Hakuoki: Warriors Of The Shinsengumi Review
You might recall our review for the PSP title, Hakuoki: Demon of the Fleeting Blossom. Though the visual novel title had some put off by the lack of action gameplay, it was still a fun game for those who enjoy Hakuoki and the genre. We fast forward to 2013 where we see the release of Aksys Games’ latest Hakuoki title. While it does bear some similarities to its predecessor, Hakuoki: Warriors of the Shinsengumi steps away from the otome genre and gives players that action-y goodness they’ve been craving. But does it offer enough to warrant purchasing if you’re not a fan of Hakuoki?
Hakuoki: Warriors of the Shinsengumi, as well as Demon of the Fleeting Blossom, follows the same story from the original visual novels released in Japan on the PS2, PSP, Nintendo DS, and Nintendo 3DS back in 2008. Chizuru Yukimura sets out to find her father. Due to an encounter with some blood-thirsty Furies and the fact that the group is also in search of her father, Chizuru winds up having to pretend to be a boy as she stays with the Shinsengumi.
Whereas Hakuoki: Demon of the Fleeting Blossom put a good amount of focus on the story, it feels as if Warriors of the Shinsengumi pushed it aside or is relying heavily on players having previous knowledge of the plot. There are also two different modes you can play. One which is a basic retelling of the plot of Demon of the Fleeting Blossom, and the other allows you to forge your own path in an alternative universe. This should provide plenty of story, but it feels like they’re holding back. Don’t get me wrong. Warriors of the Shinsengumi does have a story (a good one if you’ve played Demon of the Fleeting Blossom). It’s just not all there.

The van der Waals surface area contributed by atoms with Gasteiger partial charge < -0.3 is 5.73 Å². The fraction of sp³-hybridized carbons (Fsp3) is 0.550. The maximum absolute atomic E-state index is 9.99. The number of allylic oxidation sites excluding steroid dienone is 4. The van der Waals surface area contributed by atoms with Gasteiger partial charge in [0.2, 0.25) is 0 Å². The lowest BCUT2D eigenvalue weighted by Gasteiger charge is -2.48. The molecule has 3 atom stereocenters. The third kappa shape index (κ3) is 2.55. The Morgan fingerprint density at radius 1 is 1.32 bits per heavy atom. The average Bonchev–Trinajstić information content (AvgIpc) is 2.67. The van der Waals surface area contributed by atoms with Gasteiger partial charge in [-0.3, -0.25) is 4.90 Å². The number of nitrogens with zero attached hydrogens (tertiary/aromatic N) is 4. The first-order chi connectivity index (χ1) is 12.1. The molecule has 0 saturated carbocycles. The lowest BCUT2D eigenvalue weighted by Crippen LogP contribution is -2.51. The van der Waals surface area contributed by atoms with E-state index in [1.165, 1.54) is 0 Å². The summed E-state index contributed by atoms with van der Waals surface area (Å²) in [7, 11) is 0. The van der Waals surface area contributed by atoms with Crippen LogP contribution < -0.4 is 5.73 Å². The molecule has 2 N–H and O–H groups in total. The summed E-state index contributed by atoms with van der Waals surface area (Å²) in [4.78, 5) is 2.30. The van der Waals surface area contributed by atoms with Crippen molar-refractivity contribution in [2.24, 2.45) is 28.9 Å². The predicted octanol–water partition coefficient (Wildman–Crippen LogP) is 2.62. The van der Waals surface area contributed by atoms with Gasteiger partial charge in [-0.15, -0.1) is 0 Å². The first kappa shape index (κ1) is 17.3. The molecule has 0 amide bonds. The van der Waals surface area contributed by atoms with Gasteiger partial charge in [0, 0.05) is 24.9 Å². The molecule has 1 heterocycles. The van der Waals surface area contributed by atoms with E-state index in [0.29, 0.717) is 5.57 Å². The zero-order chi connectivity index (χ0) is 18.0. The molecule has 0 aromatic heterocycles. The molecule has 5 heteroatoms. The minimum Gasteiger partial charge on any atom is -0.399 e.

The gameplay for Warriors of the Shinsengumi is quite easy to pick up. Controls work the same no matter which character you choose. You have two attack commands that can be used to string combos with. There is the ability to hold the triangle button to power up your attack, though you might not use it much, as the regular attacks can take down just about all the enemies. Even with the different difficulty modes, the enemies are not all that tough. You will likely breeze through each mission.
Scattered throughout each map are chests that contain items that restore health, boost attack and defense for a short amount of time, and for crafting armor and accessories. Each enemy also has the chance to drop of those things. Those who don’t want to ‘farm’ enemies or maps to get materials for the accessories can purchase some via the PSN store. These accessories can give you anywhere from a small boost to a nice size one for different stats.
For a PSP title, the graphics are decent. The characters and backgrounds when you are on the map look a bit blocky. But the lack of real variety in the design for the enemies detracts from the overall look of the title. Cutscenes and animated scenes look impressive. However, this isn’t enough to make up for the other lackluster graphics. It is promising that each playable character stand out from the enemies and one another.
A bit of warning for those who prefer their games to have English vocal tracks; you will not find that in Warriors of the Shinsengumi. This isn’t a bad thing at all, but it will mean that in order to know what’s being said, you will need to read the text. The sound effects didn’t stand out enough. It was the same grunts and cries over and over. Best to mute them in favor of the music. While I didn’t find the music to be absolutely grand, it was one of the title’s high points.
Given that you can choose from main male cast of Hakuoki to complete any mission, there would seem to be plenty of replayability and length to the game. The missions are fairly short with a few that can last over an hour at a time. With how easy it is to complete the missions, you will likely not want to use all the characters. Multiple playthroughs are encouraged, as you have to complete the game with certain characters to unlock the others.
I wanted so badly to fall in love with Warriors of the Shinsengumi like I did with Demon of the Fleeting Blossom. But I just couldn’t. Had there been just a bit more emphasis on the story or variety in the enemies and attacks, this would have been a good addition to the PSP library. As an action title, it really shows that the idea does better on paper than in practice. Unless you want to own every title released in the Hakuoki series or happen to be a die-hard fan, it might be best to pass this up for now.
Hakuoki: Warriors of the Shinsengumi
Release Date: February 19, 2013
Developer: Idea Factory
Publisher: Aksys Games
ESRB Rating: Mature